Yes, I noticed that model they had off to the side of the future facility. I assume that it is an enclosed/indoor facility, although that feature I assume is absent from the model for viewability reasons. It will be very nice indeed to have the full stack upright in there. I'm sure it will be quite a challenge to get the external tank to the museum over the streets of Los Angeles, however!
This week our friends at the California Science Center opened up Endeavour, climbing through the hatch to reconfigure some payload bay items and repopulate the middeck with lockers seats, cargo bags, and the escape pole. Now to fill that payload bay…
It won't be a real one I believe. Earthquake requirements has a play in that
During this Thanksgiving, and profiting from a visit to a friend, I made a visit to Endeavour in her temporary exhibit in Los Angeles (just after getting off the plane, I couldn't wait ) Most of my pictures are similar to the ones already posted, but I tried to get a couple of "new" perspectives.As an aside comment, I was delighted to examine with my naked eye the tiles impact, including the slightly melted one that I could remember watching live in orbit with the OBSS' cameras, the DAT presentations and the post-flight damage assessments in L2. I have a question for someone with a fresher memory than mine about one of them, however (the one showing the red adhesive): to me, it looks like that was caused post-flight, since it doesn't appear to be burned even though it's facing the direction of motion during re-entry. I asked one of the curators, and she told me they were all caused by launch impacts (I asked her if she knew about the specific history of that one, since it was pretty different-looking from the others)- was she giving a general answer as I suspect? Of course, that doesn't detract from the formidable job these people (volunteers?) do with passion and enthusiasm, day after day, to the very numerous amount of people visiting the exhibit!In any case, here are some detailed views of the youngster orbiter in the fleet:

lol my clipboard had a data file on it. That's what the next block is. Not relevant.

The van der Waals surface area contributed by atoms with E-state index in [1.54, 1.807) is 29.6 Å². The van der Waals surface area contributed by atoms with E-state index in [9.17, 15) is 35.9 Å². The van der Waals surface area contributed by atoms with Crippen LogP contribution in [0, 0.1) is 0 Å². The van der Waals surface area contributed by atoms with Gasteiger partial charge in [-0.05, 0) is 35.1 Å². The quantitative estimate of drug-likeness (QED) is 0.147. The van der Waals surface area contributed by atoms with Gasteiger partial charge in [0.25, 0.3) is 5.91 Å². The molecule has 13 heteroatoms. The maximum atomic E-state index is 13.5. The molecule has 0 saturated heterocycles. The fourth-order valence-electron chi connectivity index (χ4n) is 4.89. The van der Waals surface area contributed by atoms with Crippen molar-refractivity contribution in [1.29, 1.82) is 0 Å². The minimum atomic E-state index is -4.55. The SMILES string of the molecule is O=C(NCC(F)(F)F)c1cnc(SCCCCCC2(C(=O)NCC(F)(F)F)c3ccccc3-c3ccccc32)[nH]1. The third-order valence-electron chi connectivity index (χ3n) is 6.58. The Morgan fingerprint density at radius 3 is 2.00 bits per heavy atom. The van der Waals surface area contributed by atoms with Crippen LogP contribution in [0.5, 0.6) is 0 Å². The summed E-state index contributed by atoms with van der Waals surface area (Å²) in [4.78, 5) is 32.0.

How do they state this will be the first operational orbiter that has the bay doors opened outside of the processing facility? First off, they are not operational orbiters (Sadly) and umm... Atlantis had her doors opened at the Exhibit location.... so..... I am not clear on how they think this??Below is what they are stating lol"This will be the first time the payload bay doors of an operational orbiter have been opened anywhere except the specialized processing facilities at the Kennedy Space Center or the Palmdale assembly facility."
I guess, the KSCVC is Kennedy Space Center property, technically.
It's funny because people keep telling the CSC that they're information is incorrect, but they keep posting that they're the first ones to do it. I don't know if this is for extra publicity or CSC is just really not paying attention at all.Quote from: Ronpur50 on 09/25/2014 08:36 PMI guess, the KSCVC is Kennedy Space Center property, technically.They said that's it's the first time the doors have been opened anywhere other than an OPF or Palmdale. KSCVC is not an OPF.
Quote from: Overflow on 09/27/2014 01:26 AMIt's funny because people keep telling the CSC that they're information is incorrect, but they keep posting that they're the first ones to do it. I don't know if this is for extra publicity or CSC is just really not paying attention at all.Quote from: Ronpur50 on 09/25/2014 08:36 PMI guess, the KSCVC is Kennedy Space Center property, technically.They said that's it's the first time the doors have been opened anywhere other than an OPF or Palmdale. KSCVC is not an OPF.Well, they are just a few miles away...lol. And I remember reading somewhere that one door would stay open after it is placed on the ET/SRB stack and thet one of the Spacehabs would be placed inside. I think it was on collectSpace.